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Spousal Support: What You Need to Know

When a couple gets a divorce, one spouse may be left without an immediate way to support themselves financially. This is common in marriages in which one parent was a stay-at-home parent while the other was the financial breadwinner. The problem arises when the parent without a work history has difficulty with finances after a divorce.

In cases like this, the spouse who cannot adequately support him or herself can request spousal support. Here are some things you need to know about this process.

How Do You Get Spousal Support?

The court will review several factors when you request spousal support from your former spouse. The judge will use two primary considerations to determine if you qualify for this assistance. First, they will look at whether or not you have a true financial need for the support. Secondly, the judge will determine if your former spouse is able to pay you.

What Type of Information Does the Court Require?

The court will give you a specific list of information you will need to provide when you request spousal support. The list is different for everyone due to the variable circumstances. However, some information is necessary for all who request spousal support.

Your financial information is going to be a very important factor. You will need to provide the court with a list of your expenses. This includes your regular utility bills, grocery expenses, and what you spend on your personal care. You also need to submit your income if you have any.

If you have the financial information of your former spouse, you can submit the information to the court also. Keep in mind, however, you may need to obtain some information through discovery if you do not have access to it. Discovery is simply a legal method of obtaining specific information for the purpose of going to court.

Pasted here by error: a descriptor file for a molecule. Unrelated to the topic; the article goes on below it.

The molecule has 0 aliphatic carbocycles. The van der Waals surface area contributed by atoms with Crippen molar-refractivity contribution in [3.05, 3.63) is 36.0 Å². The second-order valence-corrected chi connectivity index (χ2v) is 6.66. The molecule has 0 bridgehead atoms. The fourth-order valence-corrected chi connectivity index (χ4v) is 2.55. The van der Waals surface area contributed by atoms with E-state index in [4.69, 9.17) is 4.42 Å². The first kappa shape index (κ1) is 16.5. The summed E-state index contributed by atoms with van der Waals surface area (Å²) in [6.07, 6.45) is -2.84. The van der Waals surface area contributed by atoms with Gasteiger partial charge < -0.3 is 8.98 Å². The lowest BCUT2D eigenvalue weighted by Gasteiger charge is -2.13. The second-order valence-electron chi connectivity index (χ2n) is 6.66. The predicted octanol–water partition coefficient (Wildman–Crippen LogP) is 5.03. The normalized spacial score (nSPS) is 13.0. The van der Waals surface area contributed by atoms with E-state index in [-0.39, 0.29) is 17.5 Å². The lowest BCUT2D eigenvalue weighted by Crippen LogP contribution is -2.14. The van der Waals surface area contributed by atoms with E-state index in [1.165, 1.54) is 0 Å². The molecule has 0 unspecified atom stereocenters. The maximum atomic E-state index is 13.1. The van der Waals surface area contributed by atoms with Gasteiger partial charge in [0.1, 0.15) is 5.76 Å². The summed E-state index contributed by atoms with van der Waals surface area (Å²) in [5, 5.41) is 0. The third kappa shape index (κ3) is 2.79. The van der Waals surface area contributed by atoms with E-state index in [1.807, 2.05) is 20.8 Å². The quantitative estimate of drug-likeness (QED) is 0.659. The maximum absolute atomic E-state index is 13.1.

If your former spouse has a lot of extra money at the end of a month and you have little to none, you have a higher likelihood of getting your spousal support.

Your employment history and education information are also necessary to help determine if you will receive spousal support. If there is a large gap in your and your former spouse's education and employment levels, it can factor into whether or not you will get support. This is because it shows whether or not you have the ability to earn enough money to support yourself.

If you have not held a job in a long time or have only held part-time employment, you can receive at least a partial amount of spousal support. You receive a partial amount of support if the judge determines you are able to get back into full-time work and support yourself or go to school to increase your education.

The court will also need to know the length of your marriage when they consider how much and for how long your spousal support will be. The courts do not generally allow spousal support for the rest of your life. However, if you had a very long marriage, you could receive support for a very long period of time.

The court will also determine your ability to support yourself in the future. If you work full-time and still cannot meet your own financial needs and your former spouse can afford to pay, you could receive long-term spousal support.

This is just a short list of factors the courts will look at to determine your eligibility. If you would like more information on spousal support and whether or not you can request it, contact Ezim Law Firm.


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Ezim Law Firm
7142 Florida Blvd., Second Floor 
Baton Rouge, LA 70806
Phone: 225-929-7785 
Fax: 225-929-7717 
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